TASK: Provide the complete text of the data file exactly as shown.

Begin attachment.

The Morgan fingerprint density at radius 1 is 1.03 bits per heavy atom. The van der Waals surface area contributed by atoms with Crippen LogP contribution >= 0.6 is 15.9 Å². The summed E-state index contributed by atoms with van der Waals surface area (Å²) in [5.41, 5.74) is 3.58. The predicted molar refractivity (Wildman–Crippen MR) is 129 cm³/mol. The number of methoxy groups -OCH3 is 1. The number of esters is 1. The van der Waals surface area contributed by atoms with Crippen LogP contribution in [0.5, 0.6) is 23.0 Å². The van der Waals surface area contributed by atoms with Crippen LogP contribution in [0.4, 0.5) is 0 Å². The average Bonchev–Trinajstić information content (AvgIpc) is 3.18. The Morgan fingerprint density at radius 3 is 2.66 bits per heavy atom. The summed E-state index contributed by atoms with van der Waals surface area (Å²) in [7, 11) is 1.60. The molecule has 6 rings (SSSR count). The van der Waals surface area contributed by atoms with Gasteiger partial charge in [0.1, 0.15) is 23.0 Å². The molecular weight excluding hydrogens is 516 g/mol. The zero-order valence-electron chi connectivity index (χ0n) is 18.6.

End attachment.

The Morgan fingerprint density at radius 1 is 1.03 bits per heavy atom. The van der Waals surface area contributed by atoms with Crippen LogP contribution >= 0.6 is 15.9 Å². The summed E-state index contributed by atoms with van der Waals surface area (Å²) in [5.41, 5.74) is 3.58. The predicted molar refractivity (Wildman–Crippen MR) is 129 cm³/mol. The number of methoxy groups -OCH3 is 1. The number of esters is 1. The van der Waals surface area contributed by atoms with Crippen LogP contribution in [0.5, 0.6) is 23.0 Å². The van der Waals surface area contributed by atoms with Crippen LogP contribution in [0.4, 0.5) is 0 Å². The average Bonchev–Trinajstić information content (AvgIpc) is 3.18. The Morgan fingerprint density at radius 3 is 2.66 bits per heavy atom. The summed E-state index contributed by atoms with van der Waals surface area (Å²) in [7, 11) is 1.60. The molecule has 6 rings (SSSR count). The van der Waals surface area contributed by atoms with Gasteiger partial charge in [0.1, 0.15) is 23.0 Å². The molecular weight excluding hydrogens is 516 g/mol. The zero-order valence-electron chi connectivity index (χ0n) is 18.6.